I watch and read the news on a daily basis. It keeps me informed and helps me to stay on top of current events and world affairs. What used to be an engaging exercise in creative and critical thinking is now bordering on the absurd.
Seriously, I am seeing things and reading discussions that are better fodder for a creative writer. The problem is that some of our most recent news stories have gone beyond fiction; they read more like science fiction, or even horror.
Thankfully, some of our most creative minds have been here before. Others have noted the similarities between our current political climate and what George Orwell envisioned in his book 1984.
Another sci-fi author who predicted a moment like this was Octavia Butler. In her dystopian novel Parable of the Talents, she created a character named Andrew Steele Jarret who ran for the presidency on the premise of, “Help us make America great again.” (The question, of course, is make it 'great again' for whom? Alas, I digress.)
Did I mention that she wrote this book in 1998?
While these authors may have provided a context into which we can now orient ourselves, we still face the sad fact that their stories are fiction and this is reality. We don’t have the option of skipping a chapter or putting down the book. Societal dysfunction, distrust and fake news have become our day-to-day – especially if our freelancing livelihood depends on engaging in public discourse.
For many freelancers, this presents a dilemma: log on and save your job or log off and save your mental health.
A recent piece in the The New York Times gets at the heart this. Citing a range of experts from psychologists and professors to theorists and bloggers, the article captures various ways that people can adjust their news intake.
The slow news movement advocates a return to print media, following the opinions of respected journalists, and paying more attention to local news stories. The idea is that by refocusing the way we consume media, we’ll be less likely to fly off the handle on a Facebook post after just reading the headline.
The positive news movement, meanwhile, is meant to cultivate hope and a sense of progress. It’s not intended to replace all news, but rather shut down that particular strain of negativity that leaves people feeling helpless and unable to take part in meaningful change.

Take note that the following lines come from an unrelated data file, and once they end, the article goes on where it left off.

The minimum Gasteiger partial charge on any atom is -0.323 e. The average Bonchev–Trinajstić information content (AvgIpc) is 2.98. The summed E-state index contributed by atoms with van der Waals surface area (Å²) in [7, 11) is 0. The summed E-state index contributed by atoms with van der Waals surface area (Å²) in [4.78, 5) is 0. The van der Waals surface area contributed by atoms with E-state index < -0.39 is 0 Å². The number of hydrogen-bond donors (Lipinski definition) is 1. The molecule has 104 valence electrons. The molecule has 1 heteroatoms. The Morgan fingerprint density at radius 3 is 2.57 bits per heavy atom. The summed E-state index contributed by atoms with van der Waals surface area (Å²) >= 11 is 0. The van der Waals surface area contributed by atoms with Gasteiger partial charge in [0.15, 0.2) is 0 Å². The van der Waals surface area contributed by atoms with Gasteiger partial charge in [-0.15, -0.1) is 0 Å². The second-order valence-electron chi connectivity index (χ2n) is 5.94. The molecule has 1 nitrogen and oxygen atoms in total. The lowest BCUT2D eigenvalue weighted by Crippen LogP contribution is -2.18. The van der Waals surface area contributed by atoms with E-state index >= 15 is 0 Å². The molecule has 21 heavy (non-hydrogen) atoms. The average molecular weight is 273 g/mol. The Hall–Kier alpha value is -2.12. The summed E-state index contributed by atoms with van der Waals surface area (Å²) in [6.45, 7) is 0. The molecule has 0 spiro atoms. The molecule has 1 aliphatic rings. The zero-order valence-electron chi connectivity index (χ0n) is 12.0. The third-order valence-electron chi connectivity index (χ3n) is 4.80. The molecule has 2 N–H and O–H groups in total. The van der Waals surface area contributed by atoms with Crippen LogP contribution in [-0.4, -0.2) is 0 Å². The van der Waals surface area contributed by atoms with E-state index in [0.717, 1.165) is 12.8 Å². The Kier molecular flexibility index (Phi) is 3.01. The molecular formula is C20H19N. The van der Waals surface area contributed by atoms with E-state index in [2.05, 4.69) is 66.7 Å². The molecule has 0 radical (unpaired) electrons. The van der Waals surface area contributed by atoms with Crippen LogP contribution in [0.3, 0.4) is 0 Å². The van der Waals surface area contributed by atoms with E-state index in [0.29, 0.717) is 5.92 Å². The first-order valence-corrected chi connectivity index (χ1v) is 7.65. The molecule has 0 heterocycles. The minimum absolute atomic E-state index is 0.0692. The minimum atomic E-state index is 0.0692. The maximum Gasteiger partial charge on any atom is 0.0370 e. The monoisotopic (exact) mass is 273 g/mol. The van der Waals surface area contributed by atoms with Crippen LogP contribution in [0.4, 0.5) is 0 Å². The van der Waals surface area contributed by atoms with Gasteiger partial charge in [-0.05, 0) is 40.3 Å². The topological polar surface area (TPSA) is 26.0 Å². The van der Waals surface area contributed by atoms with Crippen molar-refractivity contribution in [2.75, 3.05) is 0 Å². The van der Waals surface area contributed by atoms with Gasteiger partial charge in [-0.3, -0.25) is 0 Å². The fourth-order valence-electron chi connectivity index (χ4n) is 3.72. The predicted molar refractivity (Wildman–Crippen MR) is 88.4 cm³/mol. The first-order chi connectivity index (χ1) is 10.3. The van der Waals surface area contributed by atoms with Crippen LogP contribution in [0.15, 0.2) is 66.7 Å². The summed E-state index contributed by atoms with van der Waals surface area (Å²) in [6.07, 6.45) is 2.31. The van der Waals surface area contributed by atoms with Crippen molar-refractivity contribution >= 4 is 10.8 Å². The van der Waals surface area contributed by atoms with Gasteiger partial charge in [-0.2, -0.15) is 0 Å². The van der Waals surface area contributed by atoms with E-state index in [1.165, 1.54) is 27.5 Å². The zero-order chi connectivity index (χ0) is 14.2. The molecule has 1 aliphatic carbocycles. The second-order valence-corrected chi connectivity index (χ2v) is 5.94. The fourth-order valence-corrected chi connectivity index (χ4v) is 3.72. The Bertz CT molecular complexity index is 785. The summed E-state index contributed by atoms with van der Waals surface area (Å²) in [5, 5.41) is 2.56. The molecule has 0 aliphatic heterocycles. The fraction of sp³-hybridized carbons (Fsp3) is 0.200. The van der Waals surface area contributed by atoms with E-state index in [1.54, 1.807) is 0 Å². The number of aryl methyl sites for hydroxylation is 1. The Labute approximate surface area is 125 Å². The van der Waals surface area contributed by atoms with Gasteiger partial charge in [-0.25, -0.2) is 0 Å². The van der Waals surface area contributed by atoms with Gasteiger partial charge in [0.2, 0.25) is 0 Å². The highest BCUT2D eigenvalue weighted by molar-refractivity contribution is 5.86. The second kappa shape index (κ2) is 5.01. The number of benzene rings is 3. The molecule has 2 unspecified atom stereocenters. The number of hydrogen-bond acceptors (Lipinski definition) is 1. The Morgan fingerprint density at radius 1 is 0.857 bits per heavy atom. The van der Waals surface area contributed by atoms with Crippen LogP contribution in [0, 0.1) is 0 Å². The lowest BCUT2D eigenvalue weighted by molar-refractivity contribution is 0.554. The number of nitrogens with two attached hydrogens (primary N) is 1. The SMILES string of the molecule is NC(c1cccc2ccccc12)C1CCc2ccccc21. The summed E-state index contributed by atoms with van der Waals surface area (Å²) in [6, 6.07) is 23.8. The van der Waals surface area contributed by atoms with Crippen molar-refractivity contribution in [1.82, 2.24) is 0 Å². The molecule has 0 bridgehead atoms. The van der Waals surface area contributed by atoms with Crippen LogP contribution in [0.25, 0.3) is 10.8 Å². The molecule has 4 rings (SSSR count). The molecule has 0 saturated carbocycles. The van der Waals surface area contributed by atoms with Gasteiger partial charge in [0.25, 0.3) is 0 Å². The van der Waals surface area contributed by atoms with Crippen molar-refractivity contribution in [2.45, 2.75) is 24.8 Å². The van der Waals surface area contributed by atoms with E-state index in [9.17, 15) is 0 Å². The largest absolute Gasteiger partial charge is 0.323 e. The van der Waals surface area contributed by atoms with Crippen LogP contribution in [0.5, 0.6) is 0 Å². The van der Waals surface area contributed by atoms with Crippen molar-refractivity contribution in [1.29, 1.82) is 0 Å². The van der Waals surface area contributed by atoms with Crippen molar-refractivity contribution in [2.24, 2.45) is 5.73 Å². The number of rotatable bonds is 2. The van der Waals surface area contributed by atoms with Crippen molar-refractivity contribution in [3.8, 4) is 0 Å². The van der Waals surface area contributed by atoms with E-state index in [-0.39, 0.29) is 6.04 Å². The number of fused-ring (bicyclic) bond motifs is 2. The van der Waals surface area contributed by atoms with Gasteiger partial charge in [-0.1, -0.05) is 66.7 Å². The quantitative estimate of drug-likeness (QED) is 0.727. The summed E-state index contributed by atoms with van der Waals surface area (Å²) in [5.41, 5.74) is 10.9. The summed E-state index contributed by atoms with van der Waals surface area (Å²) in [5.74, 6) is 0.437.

Though both efforts are admirable and compelling, I find it unlikely that either will pry the smartphone out of my hand, the news trolls off social media, or the clickbait from the headlines. As freelancers, we have to find a way to mindfully regulate our media diet – and one approach that might be a win-win.
Nir Eyal, a blogger on habit psychology, shared his experience with news-induced anxiety and what he did to offset it. As cited in The New York Times, and in his blog post titled “How to Stay Informed Without Losing Your Mind,” he shared some things that just might work for freelancers as well:
- He installed the News Feed Eradicator for Facebook
- He removed social media apps from his phone; this meant that those pesky notifications and the temptation to read them went away as well
- He reads daily newspapers because of the vetting process that normally takes place before a story goes to print. He is banking on the editors to decipher what is real and necessary while leaving out “the incomplete, incremental, second-rate stuff often published online.”
These steps don’t seem that far-fetched or unrealistic. In fact, I am going to try them this week to see if I can tell a difference in how I interface with the news.
Tell us what you think. As it relates to news overload, what have you done that really works for you?
Tyra Seldon is a former English Professor turned writer, editor and small business owner. Her writing addresses the intersections of race, gender, culture and education. Reach her at firstname.lastname@example.org.
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